Jimmy Carter to Barack Obama: Recognize the State of Palestine

Former U.S. President Jimmy Carter
Former U.S. president Jimmy Carter delivers a lecture on the eradication of the Guinea worm, at the House of Lords, February 3, London. Carter has called for Barack Obama to recognize the State of Palestine. Eddie Mullholland-WPA Pool/Getty

Former U.S. president Jimmy Carter, who brokered peace between Egypt and Israel at Camp David, has called on Barack Obama to recognize the State of Palestine (as the United Nations refers to the non-member observer state) before he leaves office in January.

Of the U.N.’s 193 members, 136—more than 70 percent—recognize the State of Palestine and the Palestinian push for an independent state. But the U.S., Israel and dozens of other nations do not, with many arguing that the recognition of a Palestinian entity can only come about through direct talks and agreement between the Israelis and the Palestinians.

The current U.S. government supports a two-state solution but Israeli ministers have suggested that the election of Donald Trump as the next president has dealt a huge blow to hopes of a Palestinian state. On the campaign trail, Trump pledged to move the U.S. Embassy to Jerusalem and called for continued Israeli settlement building in the West Bank and East Jerusalem.

Carter has now stepped into the debate with an op-ed for the New York Times on Monday.

“It has been President Obama’s aim to support a negotiated end to the conflict based on two states, living side by side in peace. That prospect is now in grave doubt,” he wrote. “I am convinced that the United States can still shape the future of the Israeli-Palestinian conflict before a change in presidents, but time is very short.

“The simple but vital step this administration must take before its term expires on Jan. 20 is to grant American diplomatic recognition to the state of Palestine, as 137 countries have already done, and help it achieve full United Nations membership.”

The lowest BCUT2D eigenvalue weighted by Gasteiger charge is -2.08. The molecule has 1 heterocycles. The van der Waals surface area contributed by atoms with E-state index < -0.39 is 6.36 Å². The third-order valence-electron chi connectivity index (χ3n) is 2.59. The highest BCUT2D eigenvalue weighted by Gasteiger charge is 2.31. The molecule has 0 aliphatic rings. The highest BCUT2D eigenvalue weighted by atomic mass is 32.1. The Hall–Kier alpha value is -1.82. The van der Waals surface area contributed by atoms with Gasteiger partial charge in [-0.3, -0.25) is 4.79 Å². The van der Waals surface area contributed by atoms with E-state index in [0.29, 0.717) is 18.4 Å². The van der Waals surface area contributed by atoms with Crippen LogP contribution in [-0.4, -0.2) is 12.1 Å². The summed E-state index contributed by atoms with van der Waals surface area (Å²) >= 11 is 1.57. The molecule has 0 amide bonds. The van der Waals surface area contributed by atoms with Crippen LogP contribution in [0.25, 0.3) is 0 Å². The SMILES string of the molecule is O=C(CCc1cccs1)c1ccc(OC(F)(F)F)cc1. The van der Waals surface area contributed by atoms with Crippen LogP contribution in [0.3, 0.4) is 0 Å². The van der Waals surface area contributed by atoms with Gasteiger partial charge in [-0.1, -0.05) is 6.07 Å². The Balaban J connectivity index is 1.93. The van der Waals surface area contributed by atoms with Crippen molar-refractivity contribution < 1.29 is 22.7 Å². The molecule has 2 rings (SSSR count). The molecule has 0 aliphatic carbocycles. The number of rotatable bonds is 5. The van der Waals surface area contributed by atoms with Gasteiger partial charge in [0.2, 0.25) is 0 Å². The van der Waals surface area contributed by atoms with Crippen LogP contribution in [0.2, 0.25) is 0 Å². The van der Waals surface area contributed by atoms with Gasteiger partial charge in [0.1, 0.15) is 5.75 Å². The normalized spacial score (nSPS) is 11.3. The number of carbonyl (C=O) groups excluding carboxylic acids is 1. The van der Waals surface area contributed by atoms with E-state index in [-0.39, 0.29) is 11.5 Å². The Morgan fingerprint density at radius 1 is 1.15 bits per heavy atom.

Carter added that U.S. recognition of Palestinian hopes for a sovereign state, combined with a U.N. Security Council resolution “grounded in international law,” and U.N. membership for the Palestinians would assist future diplomatic efforts to seal a lasting peace agreement.

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The former president, who published a book on the conflict entitled Palestine: Peace Not Apartheid in 2006, warned that the prospect of peace is slowly slipping away from the Israelis and the Palestinians.

He said that Israeli moves in the West Bank, past the armistice lines marked before its capture of the West Bank and East Jerusalem in the 1967 Six-Day War, are bringing both sides ever closer to a “one-state reality” where Israel would preside over more than four million Palestinians living in the two territories, as well as the Gaza Strip.

“Israel is building more and more settlements, displacing Palestinians and entrenching its occupation of Palestinian lands,” Carter writes in the New York Times. “Over 4.5 million Palestinians live in these occupied territories, but are not citizens of Israel. Most live largely under Israeli military rule, and do not vote in Israel’s national elections.”

He continued: “Meanwhile, about 600,000 Israeli settlers in Palestine enjoy the benefits of Israeli citizenship and laws. This process is hastening a one-state reality that could destroy Israeli democracy and will result in intensifying international condemnation of Israel.”

The last U.S.-brokered peace talks collapsed in April 2014 and Israel has rejected international initiatives proposed since, the most recent being the French plan to host an international peace conference in Paris. Israeli Prime Minister Benjamin Netanyahu says that he is open to talking with Palestinian president Mahmoud Abbas but only bilaterally and without pre-conditions, such as the removal of settlers from the West Bank or the end of Israel’s military occupation of the West Bank.